GOD HAS MADE HIMSELF OURS.
Tell me, cruel Herod, why dost thou command so many innocent babes to be murdered and sacrificed to thy ambition of reigning? Art thou perchance afraid that the Messias just born may rob thee of thy kingdom? This King Who is now born has come, not to vanquish by fighting, but to subdue the hearts of men by suffering and dying for their love.
The cruel Herod commanded the innocent babes to be murdered, and sacrificed to his ambition, afraid, perchance, that the new-born Messias would rob him of his kingdom. “Why art thou so troubled, Herod?” asks St. Fulgentius. “This King Who is born has come, not to vanquish kings by fighting, but to subdue them by dying.” This King is come to reign in the hearts of men by suffering and dying for their love. “He has come,” continues the Saint, “not, therefore, that He might combat alive, but that He might triumph slain.” Leave Herod aside, O devout souls, and let us come to ourselves. Why, then, did the Son of God come upon earth? Was it to give Himself to us? Yes. Isaias assures us of it: A child is born to us and a son is given to us. The love which this loving Saviour bears us, and the desire which He has to be loved by us has induced Him to do this. Being His own He has become ours! This God over Whom none can rule, has, so to speak, yielded Himself Captive to love. Love has gained the victory over Him, and, from being His own, has placed Him in our possession. “He is born Who belonged to Himself,” says St. Bernard. He Who appertained wholly to Himself chose to be born for us and to become ours; love triumphs over God! God so loved the world as to give His only-begotten Son! And behold Him already arrived from Heaven in a stable, as a Child — born for us and given to us. A child is born to us and a son is given to us (Is. xi. 6). This is precisely what the Angel signified when addressing the shepherds: Today is born to you a Saviour (Luke ii. 11). As much as to say: O ye men, go to the Cave of Bethlehem; there adore the Infant Whom you will find lying in the straw in a manger and shivering with cold. Know that He is your God, Who would not consent to send any one else to save you, but would come Himself that He might gain for Himself all your love.
Oh, my beloved Infant, my dear Redeemer, since Thou hast come down from Heaven to give Thyself to me what else shall I care to seek in Heaven or on earth besides Thee? Be Thou the sole Lord of my heart; do Thou possess it wholly. May my soul love Thee alone and seek to please Thee alone!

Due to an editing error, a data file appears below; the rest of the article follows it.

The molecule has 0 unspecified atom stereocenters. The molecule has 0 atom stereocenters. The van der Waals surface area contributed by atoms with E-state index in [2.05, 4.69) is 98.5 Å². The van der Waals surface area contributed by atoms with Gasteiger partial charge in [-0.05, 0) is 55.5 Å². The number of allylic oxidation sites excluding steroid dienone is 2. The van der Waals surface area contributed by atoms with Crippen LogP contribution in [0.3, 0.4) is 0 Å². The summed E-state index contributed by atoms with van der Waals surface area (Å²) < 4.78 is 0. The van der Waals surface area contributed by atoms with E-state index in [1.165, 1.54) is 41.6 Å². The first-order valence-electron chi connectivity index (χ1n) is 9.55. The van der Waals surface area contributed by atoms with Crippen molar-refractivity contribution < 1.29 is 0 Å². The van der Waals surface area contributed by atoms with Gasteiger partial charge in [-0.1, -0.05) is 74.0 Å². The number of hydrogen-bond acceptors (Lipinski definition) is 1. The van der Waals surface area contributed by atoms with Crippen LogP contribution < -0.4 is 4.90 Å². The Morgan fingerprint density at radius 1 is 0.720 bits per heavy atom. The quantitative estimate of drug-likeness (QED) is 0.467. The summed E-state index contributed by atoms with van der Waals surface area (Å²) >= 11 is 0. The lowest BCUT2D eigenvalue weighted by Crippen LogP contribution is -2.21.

In divers ways had God already striven to win the hearts of men: at one time with benefits, at another, with threats, and again with promises; but He had still fallen short of His aim. His infinite love, says St. Augustine, made Him devise the plan of giving Himself entirely to us by the Incarnation of the Word, in order thus to oblige us to love Him with our whole hearts. “Then Love found out the plan of delivering up Itself!” He could have sent an Angel, a Seraph, to redeem man. But aware that man, had he been redeemed by a Seraph, would have to divide his heart by partly loving his Creator, and partly loving this redeemer, God, Who wished to possess the entire heart and the entire love of man, “wished therefore to be,” as says a pious author, “both our Creator and Redeemer Himself.”
And not only has Jesus Christ given Himself to all men in general, but He has wished, moreover, to give Himself to each one in particular. This it was caused St. Paul to say: He loved me and delivered Himself for me (Gal. ii. 20). So that, dear child of God, if there had been no others in the world beside yourself, the Redeemer would have come for the sake of you alone, and would have given His Blood and His life for you.
My God, my Beloved, has given Himself all to me; it is but reasonable for me to give myself all to my God. Let others strive after and enjoy, if enjoyment can ever be found apart from Thee, the goods and fortunes of this world. Thee alone do I desire, Who art my fortune, my riches, my peace, my hope in this life and in eternity. Behold, then, my heart, I give it wholly to Thee. It is no longer mine own, but Thine.
O happy thou, most holy Virgin Mary; thou wert wholly and always God’s own — all fair, all pure and without spot. I have not belonged to God in the past, but now I wish to be His, and to be His entirely. O my hope, obtain me strength to be grateful and faithful to Him till death! Amen. This is my hope. So may it be.